Experienced multifamily leasing agents that have shifted to BTR report that it’s the easiest product they’ve ever had to lease: though some education is sometimes necessary (prospects sometimes show up expecting to tour an apartment building or buy a home, but are pleasantly surprised to find a low density rental product), market acceptance is high and BTR typically beats out either multifamily or scattered site rental comparables if prospects can afford it.


BTR communities are serving several renter segments—Millennials with expanding households, midlife professionals tired of apartment living, retiring singles and couples looking to be closer to their kids, newly-arrived families checking out the area—but rent segmentation among communities currently seems illogical given material differences in quality and location. We expect this will rationalize in the future, but we perceive three reasons for the situation:

  • BTR renters seem to be relatively value-conscious, particularly in exurban settings: at this point, leasing agents and investors report chunk rent “ceilings” that are hard to break given prospect resistance to pay “so much, this far out.”
  • Investors don’t yet know the “right” lease-up pace for BTR, and some early movers have emphasized occupancy relative to rents in order to facilitate quick exits.
  • Communities are frequently leasing homes amid ongoing construction and before delivery of amenities; some type of discount may be necessary to lure renters to an unfinished community.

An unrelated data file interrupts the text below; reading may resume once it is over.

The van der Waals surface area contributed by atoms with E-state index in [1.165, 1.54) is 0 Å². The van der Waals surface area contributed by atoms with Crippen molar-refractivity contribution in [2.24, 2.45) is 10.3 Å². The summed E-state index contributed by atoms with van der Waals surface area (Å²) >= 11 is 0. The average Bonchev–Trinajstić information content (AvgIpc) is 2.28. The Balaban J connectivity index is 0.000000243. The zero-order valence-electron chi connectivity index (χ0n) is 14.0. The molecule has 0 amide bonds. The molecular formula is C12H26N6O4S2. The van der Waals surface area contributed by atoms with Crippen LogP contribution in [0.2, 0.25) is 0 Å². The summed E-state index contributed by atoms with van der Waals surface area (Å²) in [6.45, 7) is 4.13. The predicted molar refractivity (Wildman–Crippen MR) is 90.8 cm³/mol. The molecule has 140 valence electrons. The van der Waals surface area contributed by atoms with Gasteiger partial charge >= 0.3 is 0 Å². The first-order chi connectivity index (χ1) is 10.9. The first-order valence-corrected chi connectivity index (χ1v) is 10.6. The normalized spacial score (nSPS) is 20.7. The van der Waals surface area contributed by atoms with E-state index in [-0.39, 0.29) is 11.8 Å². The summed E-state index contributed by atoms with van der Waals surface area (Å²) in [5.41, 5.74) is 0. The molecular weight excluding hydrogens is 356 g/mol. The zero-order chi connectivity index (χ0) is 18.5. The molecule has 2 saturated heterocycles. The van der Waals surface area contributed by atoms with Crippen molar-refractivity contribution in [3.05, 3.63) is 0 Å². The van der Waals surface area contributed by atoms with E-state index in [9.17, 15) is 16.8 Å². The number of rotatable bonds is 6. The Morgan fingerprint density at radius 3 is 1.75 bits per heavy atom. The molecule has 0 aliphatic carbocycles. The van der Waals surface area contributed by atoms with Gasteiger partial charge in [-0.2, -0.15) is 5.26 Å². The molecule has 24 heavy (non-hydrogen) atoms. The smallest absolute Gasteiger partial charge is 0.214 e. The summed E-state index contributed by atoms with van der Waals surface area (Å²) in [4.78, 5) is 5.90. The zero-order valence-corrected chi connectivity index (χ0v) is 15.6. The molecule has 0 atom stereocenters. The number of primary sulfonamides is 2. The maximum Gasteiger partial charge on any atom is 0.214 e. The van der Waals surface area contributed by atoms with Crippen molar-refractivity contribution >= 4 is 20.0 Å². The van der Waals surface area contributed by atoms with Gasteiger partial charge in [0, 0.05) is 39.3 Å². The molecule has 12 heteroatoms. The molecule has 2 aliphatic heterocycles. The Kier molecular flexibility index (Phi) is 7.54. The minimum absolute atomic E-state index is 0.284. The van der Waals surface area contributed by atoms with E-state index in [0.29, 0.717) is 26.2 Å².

In general, though, BTR rents seem to top out at around the cost of owning a comparable new home in the surrounding area, assuming a 20% down payment. At lower down payment levels, BTR is almost universally positioned to be cheaper than owning.


Renewals on the first wave of lease expirations seem to be high, as much as 70%, confirming our early hypothesis that BTR turnover would be more like scattered-site SFR than market-rate multifamily.


Many products don’t seem to be built for the inevitable wear-and-tear that comes from renters. Common areas where we’ve seen under- or misplaced investment include: cheaper kitchen cabinets and drawers, lightweight doors, carpeting (which should probably be entirely avoided), handing off backyard maintenance to tenants, etc.


At least in some Sunbelt markets, leasing agents report the market’s desire for homes with the primary bedroom on the first floor (whether in a multi-story home or including some single-story homes), aligning with early observations that while most demand may come from aging Millennials, move-down Baby Boomers are also an important source of demand.